As 2018 ends, I thought a good way to start the new year might be to take a quick overview of some of the previous year’s most popular posts. (And some of my highlights!) Some of them are recent, some a little older – from 2017 or 2016. But all will help you get started enriching your life in 2019!
What do you think of when you read the word ‘investor‘? What mental image springs to mind when you hear that word?
Perhaps you’ve heard this riddle: A father and son are in a horrible car crash that kills the dad. The son is rushed to the hospital; just as he’s about to go under the knife, the surgeon says, “I can’t operate—that boy is my son!” Explain.
As Australians vote on marriage equality, and the phrase ‘diamonds are forever’ marks its 60th anniversary, I thought it appropriate to ask how much you should spend on an engagement ring.
One usual answer is “three months’ salary”. Sometimes you may hear “as much as you can afford”. There are even (extremely depressing) calculators to “help” hopeful fiancés to calculate an appropriate figure.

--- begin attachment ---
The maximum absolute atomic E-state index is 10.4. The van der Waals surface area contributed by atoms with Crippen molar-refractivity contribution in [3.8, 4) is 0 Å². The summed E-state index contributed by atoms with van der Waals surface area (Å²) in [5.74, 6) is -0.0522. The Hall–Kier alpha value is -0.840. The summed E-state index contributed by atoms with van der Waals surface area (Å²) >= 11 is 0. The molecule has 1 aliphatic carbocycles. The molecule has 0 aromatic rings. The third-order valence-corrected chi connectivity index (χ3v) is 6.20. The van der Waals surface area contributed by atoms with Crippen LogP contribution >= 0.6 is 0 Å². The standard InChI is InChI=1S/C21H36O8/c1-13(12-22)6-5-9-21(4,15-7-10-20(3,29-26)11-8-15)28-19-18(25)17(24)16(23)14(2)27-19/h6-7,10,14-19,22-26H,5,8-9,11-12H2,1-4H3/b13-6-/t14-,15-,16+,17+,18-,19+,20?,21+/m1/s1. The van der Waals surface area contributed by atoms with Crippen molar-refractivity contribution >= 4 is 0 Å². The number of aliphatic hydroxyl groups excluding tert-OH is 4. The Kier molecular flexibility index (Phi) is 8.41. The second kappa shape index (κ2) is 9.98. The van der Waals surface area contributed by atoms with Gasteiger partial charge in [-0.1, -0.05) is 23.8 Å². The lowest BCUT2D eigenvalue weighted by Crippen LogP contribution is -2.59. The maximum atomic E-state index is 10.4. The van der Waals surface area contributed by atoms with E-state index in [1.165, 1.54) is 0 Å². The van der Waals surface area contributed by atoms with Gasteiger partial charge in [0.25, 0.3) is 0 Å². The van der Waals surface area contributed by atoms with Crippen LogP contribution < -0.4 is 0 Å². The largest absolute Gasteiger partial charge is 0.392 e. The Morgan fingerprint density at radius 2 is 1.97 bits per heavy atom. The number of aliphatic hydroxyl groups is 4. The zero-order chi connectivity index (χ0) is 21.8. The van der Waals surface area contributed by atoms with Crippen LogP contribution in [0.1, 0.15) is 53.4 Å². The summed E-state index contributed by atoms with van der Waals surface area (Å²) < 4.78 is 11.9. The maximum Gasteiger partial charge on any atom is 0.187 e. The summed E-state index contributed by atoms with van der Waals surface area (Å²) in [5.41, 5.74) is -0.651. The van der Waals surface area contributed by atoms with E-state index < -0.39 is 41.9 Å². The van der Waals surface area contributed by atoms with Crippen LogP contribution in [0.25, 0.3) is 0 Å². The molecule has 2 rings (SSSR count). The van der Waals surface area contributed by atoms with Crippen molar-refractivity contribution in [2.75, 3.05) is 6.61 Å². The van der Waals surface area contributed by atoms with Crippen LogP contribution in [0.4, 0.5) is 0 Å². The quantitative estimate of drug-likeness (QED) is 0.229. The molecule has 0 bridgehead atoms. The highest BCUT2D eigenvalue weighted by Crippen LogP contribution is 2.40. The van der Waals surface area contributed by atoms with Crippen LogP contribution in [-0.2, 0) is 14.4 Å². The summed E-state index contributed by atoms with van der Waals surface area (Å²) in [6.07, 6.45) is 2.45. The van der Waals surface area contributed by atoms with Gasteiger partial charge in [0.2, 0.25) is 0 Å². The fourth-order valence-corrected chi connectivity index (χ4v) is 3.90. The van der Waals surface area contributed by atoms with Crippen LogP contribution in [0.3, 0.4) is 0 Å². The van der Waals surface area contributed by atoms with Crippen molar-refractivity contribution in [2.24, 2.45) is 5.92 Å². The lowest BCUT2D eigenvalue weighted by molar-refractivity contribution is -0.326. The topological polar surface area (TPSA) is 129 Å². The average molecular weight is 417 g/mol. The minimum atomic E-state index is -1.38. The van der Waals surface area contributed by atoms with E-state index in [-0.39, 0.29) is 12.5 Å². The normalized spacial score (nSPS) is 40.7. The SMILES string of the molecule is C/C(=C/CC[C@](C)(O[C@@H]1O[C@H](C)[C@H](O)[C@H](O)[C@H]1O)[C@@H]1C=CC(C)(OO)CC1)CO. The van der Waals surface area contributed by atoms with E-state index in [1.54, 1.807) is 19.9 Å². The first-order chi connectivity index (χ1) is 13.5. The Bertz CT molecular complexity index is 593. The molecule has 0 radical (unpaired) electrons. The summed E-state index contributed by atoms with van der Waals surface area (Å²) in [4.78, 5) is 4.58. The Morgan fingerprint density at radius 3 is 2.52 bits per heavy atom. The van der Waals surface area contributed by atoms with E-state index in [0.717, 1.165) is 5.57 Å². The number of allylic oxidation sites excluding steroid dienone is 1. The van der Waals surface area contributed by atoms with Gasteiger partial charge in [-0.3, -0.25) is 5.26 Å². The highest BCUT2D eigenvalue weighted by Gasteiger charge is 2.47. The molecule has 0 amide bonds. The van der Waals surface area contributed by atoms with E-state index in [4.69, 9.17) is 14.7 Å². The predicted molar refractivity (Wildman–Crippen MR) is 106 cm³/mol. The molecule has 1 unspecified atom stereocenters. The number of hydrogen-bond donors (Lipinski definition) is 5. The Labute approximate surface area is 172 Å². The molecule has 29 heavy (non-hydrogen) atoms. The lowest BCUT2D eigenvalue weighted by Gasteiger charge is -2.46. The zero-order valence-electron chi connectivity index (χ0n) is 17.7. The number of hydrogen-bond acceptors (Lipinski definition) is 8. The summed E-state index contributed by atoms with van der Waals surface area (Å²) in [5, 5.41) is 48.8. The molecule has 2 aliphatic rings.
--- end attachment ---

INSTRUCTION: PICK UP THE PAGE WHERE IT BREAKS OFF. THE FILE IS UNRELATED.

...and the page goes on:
If you’re a regular reader of this blog, however, you’ll realise “how much should you spend on an engagement ring?” is of course a trick question.
But it is one that is interesting for us all -of any gender, sex, sexual identity, or marital status – to consider.
Imagine you walk into a bar. A guy offers to buy you a drink.
Do you accept?
In my previous post, we looked at physical differences and social expectations that result in men and women paying different amounts for everyday living. But in addition to expectations for women to spend more time and money on cosmetics and personal care, there may be another, more insidious reason for the difference in spending… the so-called ‘pink tax’.
We talk a lot about the fact that women earn less than men. But we talk a lot less about the fact that it costs more to be a woman.
We’ve just spent the day wandering around beautiful temples in Bangkok, Thailand, and, after seeing numerous signs warning against pickpockets today, am glad to say that I’ve arrived back at the hotel with my wallet, which I’ve been carrying in a hard-to-reach part of my bag all day.
It’s always been a source of frustration to me that most women’s clothes, including even business trousers, don’t have pockets. Jeans are often the only clothes that reliably have pockets (even then, not all do), but most women’s wallets are too large to fit in a pocket anyway.